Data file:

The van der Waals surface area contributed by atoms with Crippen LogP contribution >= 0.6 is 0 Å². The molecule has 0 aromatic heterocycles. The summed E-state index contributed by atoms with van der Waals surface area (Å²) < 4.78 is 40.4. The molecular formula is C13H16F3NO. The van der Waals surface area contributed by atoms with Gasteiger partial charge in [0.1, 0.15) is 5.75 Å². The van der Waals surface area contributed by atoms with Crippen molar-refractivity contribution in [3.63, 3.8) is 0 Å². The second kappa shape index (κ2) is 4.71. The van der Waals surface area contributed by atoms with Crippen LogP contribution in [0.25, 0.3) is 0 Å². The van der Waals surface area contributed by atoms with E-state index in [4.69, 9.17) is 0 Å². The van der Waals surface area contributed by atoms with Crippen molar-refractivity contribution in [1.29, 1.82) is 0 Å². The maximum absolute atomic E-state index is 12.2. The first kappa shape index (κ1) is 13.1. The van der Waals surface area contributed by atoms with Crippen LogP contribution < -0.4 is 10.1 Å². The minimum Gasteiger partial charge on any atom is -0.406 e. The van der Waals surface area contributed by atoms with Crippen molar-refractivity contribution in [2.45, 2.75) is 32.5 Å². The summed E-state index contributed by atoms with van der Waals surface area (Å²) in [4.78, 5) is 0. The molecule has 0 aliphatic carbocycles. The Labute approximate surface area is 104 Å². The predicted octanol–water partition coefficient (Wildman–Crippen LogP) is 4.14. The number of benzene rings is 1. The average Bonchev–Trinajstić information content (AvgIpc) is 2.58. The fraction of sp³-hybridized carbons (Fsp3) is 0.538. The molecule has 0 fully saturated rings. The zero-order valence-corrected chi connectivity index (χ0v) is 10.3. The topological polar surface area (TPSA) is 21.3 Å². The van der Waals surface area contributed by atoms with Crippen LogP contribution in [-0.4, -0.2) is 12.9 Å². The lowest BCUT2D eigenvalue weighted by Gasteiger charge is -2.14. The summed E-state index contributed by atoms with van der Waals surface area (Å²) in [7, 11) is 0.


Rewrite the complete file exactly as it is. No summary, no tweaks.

The van der Waals surface area contributed by atoms with Crippen LogP contribution >= 0.6 is 0 Å². The molecule has 0 aromatic heterocycles. The summed E-state index contributed by atoms with van der Waals surface area (Å²) < 4.78 is 40.4. The molecular formula is C13H16F3NO. The van der Waals surface area contributed by atoms with Gasteiger partial charge in [0.1, 0.15) is 5.75 Å². The van der Waals surface area contributed by atoms with Crippen molar-refractivity contribution in [3.63, 3.8) is 0 Å². The second kappa shape index (κ2) is 4.71. The van der Waals surface area contributed by atoms with Crippen LogP contribution in [0.25, 0.3) is 0 Å². The van der Waals surface area contributed by atoms with E-state index in [4.69, 9.17) is 0 Å². The van der Waals surface area contributed by atoms with Crippen molar-refractivity contribution in [1.29, 1.82) is 0 Å². The maximum absolute atomic E-state index is 12.2. The first kappa shape index (κ1) is 13.1. The van der Waals surface area contributed by atoms with Crippen LogP contribution < -0.4 is 10.1 Å². The minimum Gasteiger partial charge on any atom is -0.406 e. The van der Waals surface area contributed by atoms with Crippen molar-refractivity contribution in [2.45, 2.75) is 32.5 Å². The summed E-state index contributed by atoms with van der Waals surface area (Å²) in [4.78, 5) is 0. The molecule has 0 aliphatic carbocycles. The Labute approximate surface area is 104 Å². The predicted octanol–water partition coefficient (Wildman–Crippen LogP) is 4.14. The number of benzene rings is 1. The average Bonchev–Trinajstić information content (AvgIpc) is 2.58. The fraction of sp³-hybridized carbons (Fsp3) is 0.538. The molecule has 0 fully saturated rings. The zero-order valence-corrected chi connectivity index (χ0v) is 10.3. The topological polar surface area (TPSA) is 21.3 Å². The van der Waals surface area contributed by atoms with Crippen LogP contribution in [-0.4, -0.2) is 12.9 Å². The lowest BCUT2D eigenvalue weighted by Gasteiger charge is -2.14. The summed E-state index contributed by atoms with van der Waals surface area (Å²) in [7, 11) is 0.